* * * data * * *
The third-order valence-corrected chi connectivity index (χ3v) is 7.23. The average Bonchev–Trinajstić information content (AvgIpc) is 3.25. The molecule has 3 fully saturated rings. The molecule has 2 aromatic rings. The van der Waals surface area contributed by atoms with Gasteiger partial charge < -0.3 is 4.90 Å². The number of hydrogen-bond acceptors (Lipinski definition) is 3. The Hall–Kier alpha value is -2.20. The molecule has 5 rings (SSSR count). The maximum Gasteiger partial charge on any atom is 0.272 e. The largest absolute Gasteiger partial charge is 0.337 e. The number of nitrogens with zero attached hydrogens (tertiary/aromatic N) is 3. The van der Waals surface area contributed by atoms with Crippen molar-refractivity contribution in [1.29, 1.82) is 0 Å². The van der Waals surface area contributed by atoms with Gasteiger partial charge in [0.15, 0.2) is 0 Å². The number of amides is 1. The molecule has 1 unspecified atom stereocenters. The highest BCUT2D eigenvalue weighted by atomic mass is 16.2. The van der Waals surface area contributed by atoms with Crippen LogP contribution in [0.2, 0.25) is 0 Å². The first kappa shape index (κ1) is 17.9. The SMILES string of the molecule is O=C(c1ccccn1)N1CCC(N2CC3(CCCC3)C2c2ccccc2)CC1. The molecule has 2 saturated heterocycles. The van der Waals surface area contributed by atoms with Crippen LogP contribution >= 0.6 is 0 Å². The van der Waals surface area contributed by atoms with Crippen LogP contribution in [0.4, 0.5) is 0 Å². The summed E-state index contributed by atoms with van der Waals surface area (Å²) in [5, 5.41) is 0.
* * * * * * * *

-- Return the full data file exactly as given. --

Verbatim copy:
The third-order valence-corrected chi connectivity index (χ3v) is 7.23. The average Bonchev–Trinajstić information content (AvgIpc) is 3.25. The molecule has 3 fully saturated rings. The molecule has 2 aromatic rings. The van der Waals surface area contributed by atoms with Gasteiger partial charge < -0.3 is 4.90 Å². The number of hydrogen-bond acceptors (Lipinski definition) is 3. The Hall–Kier alpha value is -2.20. The molecule has 5 rings (SSSR count). The maximum Gasteiger partial charge on any atom is 0.272 e. The largest absolute Gasteiger partial charge is 0.337 e. The number of nitrogens with zero attached hydrogens (tertiary/aromatic N) is 3. The van der Waals surface area contributed by atoms with Crippen molar-refractivity contribution in [1.29, 1.82) is 0 Å². The van der Waals surface area contributed by atoms with Gasteiger partial charge in [0.15, 0.2) is 0 Å². The number of amides is 1. The molecule has 1 unspecified atom stereocenters. The highest BCUT2D eigenvalue weighted by atomic mass is 16.2. The van der Waals surface area contributed by atoms with Crippen LogP contribution in [0.2, 0.25) is 0 Å². The first kappa shape index (κ1) is 17.9. The SMILES string of the molecule is O=C(c1ccccn1)N1CCC(N2CC3(CCCC3)C2c2ccccc2)CC1. The molecule has 2 saturated heterocycles. The van der Waals surface area contributed by atoms with Crippen LogP contribution >= 0.6 is 0 Å². The van der Waals surface area contributed by atoms with Crippen LogP contribution in [0.4, 0.5) is 0 Å². The summed E-state index contributed by atoms with van der Waals surface area (Å²) in [5, 5.41) is 0.